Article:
Seattle’s “race-conscious” policies were devised by the sort of people who proclaimed on the school district’s website that “having a future time orientation” (planning ahead), “emphasizing individualism as opposed to a more collective ideology” and “defining one form of English as standard” constitute “cultural racism” and “institutional racism” and arise from “unsuccessful concepts such as a melting pot or colorblind mentality.” Stephen Breyer, in a dissent joined by Ruth Bader Ginsburg, David Souter and John Paul Stevens, said the court should be deferential to such people when they shuffle pupils on the basis of race.
This is what Clarence Thomas was talking about when he wrote that the people who assign by race today and the people who think it's OK are the ones who stood in the schoolhouse door after Brown vs. Board of Education.
Breyer said that last week’s decision abandons “the promise of Brown.” Actually, that promise — a colorblind society — has been traduced by the “diversity” exception to the Equal Protection Clause. That exception allows white majorities to feel noble while treating blacks and certain other minorities as seasoning — a sort of human oregano — to be sprinkled across a student body to make the majority’s educational experience more flavorful.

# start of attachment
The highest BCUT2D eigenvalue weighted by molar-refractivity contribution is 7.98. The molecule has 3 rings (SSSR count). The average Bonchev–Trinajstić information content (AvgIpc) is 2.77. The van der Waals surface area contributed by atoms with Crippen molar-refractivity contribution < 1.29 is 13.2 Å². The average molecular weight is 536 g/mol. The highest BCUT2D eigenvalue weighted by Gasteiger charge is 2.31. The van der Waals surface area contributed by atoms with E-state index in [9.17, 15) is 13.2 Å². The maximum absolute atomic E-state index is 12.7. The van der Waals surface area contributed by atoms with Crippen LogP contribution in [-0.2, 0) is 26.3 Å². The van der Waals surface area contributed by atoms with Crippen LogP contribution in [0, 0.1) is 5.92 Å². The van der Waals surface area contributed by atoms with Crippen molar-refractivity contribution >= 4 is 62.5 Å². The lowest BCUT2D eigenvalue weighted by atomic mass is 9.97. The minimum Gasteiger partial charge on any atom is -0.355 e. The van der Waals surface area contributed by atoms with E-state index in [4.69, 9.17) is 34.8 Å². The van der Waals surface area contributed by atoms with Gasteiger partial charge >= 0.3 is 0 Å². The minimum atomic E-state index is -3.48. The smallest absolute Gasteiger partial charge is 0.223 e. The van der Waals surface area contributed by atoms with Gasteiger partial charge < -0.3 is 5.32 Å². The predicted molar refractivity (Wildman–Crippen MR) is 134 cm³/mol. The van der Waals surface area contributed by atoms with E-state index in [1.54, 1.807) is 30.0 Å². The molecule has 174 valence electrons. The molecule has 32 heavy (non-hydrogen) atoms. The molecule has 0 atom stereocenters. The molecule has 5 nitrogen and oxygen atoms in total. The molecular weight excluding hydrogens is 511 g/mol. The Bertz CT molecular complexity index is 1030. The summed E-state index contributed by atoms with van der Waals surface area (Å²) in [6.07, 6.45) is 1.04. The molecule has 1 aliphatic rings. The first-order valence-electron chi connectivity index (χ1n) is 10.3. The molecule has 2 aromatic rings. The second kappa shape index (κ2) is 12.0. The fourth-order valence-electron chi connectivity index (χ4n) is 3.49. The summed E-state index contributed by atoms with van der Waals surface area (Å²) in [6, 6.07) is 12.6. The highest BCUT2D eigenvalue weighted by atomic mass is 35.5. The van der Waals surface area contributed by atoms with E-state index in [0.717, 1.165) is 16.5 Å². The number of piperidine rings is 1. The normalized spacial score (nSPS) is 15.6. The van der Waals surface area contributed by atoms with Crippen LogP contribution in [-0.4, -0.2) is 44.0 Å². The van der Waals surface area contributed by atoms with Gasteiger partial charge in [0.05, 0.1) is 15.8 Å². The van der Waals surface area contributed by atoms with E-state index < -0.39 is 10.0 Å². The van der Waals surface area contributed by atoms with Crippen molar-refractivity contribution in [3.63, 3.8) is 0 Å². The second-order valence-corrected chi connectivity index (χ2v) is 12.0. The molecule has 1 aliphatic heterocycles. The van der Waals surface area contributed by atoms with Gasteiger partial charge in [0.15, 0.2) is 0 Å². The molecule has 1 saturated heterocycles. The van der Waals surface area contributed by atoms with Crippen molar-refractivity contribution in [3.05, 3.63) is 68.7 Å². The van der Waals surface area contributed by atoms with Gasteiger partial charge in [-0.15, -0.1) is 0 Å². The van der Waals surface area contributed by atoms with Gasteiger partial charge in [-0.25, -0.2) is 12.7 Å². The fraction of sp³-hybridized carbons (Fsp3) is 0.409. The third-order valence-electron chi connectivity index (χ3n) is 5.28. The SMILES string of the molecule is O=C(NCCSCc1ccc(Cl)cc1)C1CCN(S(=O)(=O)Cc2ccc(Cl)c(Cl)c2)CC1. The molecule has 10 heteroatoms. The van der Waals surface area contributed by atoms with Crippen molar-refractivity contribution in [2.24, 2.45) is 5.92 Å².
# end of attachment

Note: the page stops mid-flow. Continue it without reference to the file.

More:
This repulsive practice merits Clarence Thomas’ warning in his opinion concurring with last week’s ruling: Beware of elites eager to constitutionalize “faddish social theories.” Often, they are only theories. As Roberts said, Seattle and Louisville offered “no evidence” that the diversity they have achieved (by what he has called the “sordid business” of “divvying us up by race”) is necessary to achieve the “asserted” educational benefits.
Evidence is beside the point. The point for race-mongering diversity tinkerers is their professional and ideological stake in preventing America from achieving “a colorblind mentality.”